Alan E. DeWoskin, P.C.
Call to schedule an appointment today.
314-925-0242 or 800-652-5775

St. Louis Legal Issues Blog

What should I know about credits for Social Security Disability?

For Missourians who are injured and unable to work, Social Security Disability (SSD) benefits for injuries can be a lifesaver. However, one aspect that many applicants are not fully aware of is among the most important: Social Security credits. There are a certain number of credits accrued from work that the person must have to get SSD benefits. For those who work, but do not have enough credits to qualify, they will retain the credits they have accumulated. If they go back to work, the credits they earn can be added to the credits they had in the past.

Credits are earned through working and paying Social Security taxes. For 2017, the worker must earn $1,300 for one work credit per year and $5,200 to get the maximum total of four for a year. For those who earn more than they need for their lifetime, they will not receive an increase in benefits. The average amount the person earned will determine the monthly payments. When seeking Social Security Disability benefits for injuries, the number of work credits the person needs will vary, depending on his or her age at the time of disability.

SSD evidence requirements for mental conditions

For Missouri residents who are suffering from what they believe are qualifying mental conditions to receive Social Security Disability benefits, the evidence is one of the most important factors in getting an approval. Most will understand the need for medical evidence, but there are other aspects that can be used to provide proof to the Social Security Administration that the person warrants Social Security Disability benefits for mental conditions. This includes evidence from people who know the applicant and evidence from schools.

The SSA will consider relevant evidence regarding the applicant's mental disorder and how it affects their daily functioning when it comes from people who know the person. These individuals do not need to be close relatives. It can be anyone who knows the applicant from relatives, friends, caregivers, neighbors, religious authorities, social workers, case managers and more. The statements given by the applicant and statements given by those who know the applicant will be compared for consistency and used in conjunction with medical evidence and any other evidence the SSA might have.

The unique issue of pensions in a military divorce

The life of a service member can be a difficult one for not only that person, but also the family. In many cases, the challenges faced - movement to a different base or deployment - are mostly out of the hands of the military member, but can be a challenge for the entire family. Unfortunately, when it comes to divorce, these types of issues unique to service members can also creep up.

One such issue involves military pensions and how they may be administered during a divorce. Much of the guidance on handling the process comes from the Uniformed Services Former Spouses' Protection Act. Much like civilians going through a divorce, a military pension will become part of the property division process, but how it is treated - community property or sole property - will depend on the state law that is governing the process.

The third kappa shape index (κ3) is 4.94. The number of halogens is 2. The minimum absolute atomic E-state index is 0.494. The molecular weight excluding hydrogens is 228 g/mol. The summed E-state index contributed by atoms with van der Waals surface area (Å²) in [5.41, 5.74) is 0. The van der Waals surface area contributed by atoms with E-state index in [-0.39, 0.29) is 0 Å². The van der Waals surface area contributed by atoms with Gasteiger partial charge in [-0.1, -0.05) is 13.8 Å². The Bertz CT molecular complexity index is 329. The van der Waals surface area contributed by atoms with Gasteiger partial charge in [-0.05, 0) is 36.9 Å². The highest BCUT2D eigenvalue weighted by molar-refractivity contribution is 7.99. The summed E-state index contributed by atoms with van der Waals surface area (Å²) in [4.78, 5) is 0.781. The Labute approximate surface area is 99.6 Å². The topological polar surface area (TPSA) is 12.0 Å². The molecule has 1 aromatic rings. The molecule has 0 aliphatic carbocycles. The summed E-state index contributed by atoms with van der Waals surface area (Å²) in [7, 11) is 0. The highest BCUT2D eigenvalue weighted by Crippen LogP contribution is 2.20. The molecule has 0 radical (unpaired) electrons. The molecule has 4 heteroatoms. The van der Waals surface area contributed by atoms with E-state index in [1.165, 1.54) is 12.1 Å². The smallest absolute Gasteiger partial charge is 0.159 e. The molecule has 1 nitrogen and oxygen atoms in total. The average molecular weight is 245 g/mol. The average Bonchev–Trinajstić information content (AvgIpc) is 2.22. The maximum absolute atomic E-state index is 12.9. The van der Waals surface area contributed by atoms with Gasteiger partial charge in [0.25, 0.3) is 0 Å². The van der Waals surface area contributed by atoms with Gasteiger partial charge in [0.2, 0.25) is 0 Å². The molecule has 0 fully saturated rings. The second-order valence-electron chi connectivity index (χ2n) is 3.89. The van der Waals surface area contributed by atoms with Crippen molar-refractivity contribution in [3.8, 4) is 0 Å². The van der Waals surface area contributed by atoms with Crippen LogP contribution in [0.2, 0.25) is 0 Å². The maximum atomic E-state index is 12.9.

Can my children get benefits if I get Social Security disability?

When a Missouri parent is injured and needs Social Security disability benefits, one common concern is what will happen with their children and if the children can also receive benefits. The Social Security Administration will pay not just to help those who receive qualifying SSD benefits for injury, but for their families as well. This is done so the children can have what they need to function on an everyday basis and complete school. Knowing who is eligible and how to get these benefits is imperative.

The following are the criteria for an unmarried child to get benefits: the child must be younger than 18; he or she can be 18 to 19 and a full-time student through 12th grade; the child is 18 or older and has a disability of his or her own that started before turning 22. In some instances, the SSA will pay for stepchildren, grandchildren, step-grandchildren, or adopted children. For the child to receive benefits, he or she must have a parent who is disabled or retired and can get Social Security; or the parent must have died after working long enough and paid Social Security taxes.

Fighting for workers' comp benefits after a denied claim

If you suffered an injury at work, you know how important it is to have financial support. You have medical bills to pay and a family to support, and a work accident can be a significant threat to your financial well-being. However, injured Missouri workers may find that it can actually be quite difficult to secure benefits after a work accident.

Unfortunately, getting the benefits you deserve may not be as simple as filing a workers' compensation claim. Claims can come back denied, which can be discouraging. It is important to remember that, if this happens to you, it may not be the end of the road. You could have grounds to move forward with an appeal, continuing your fight for the support you need to get better.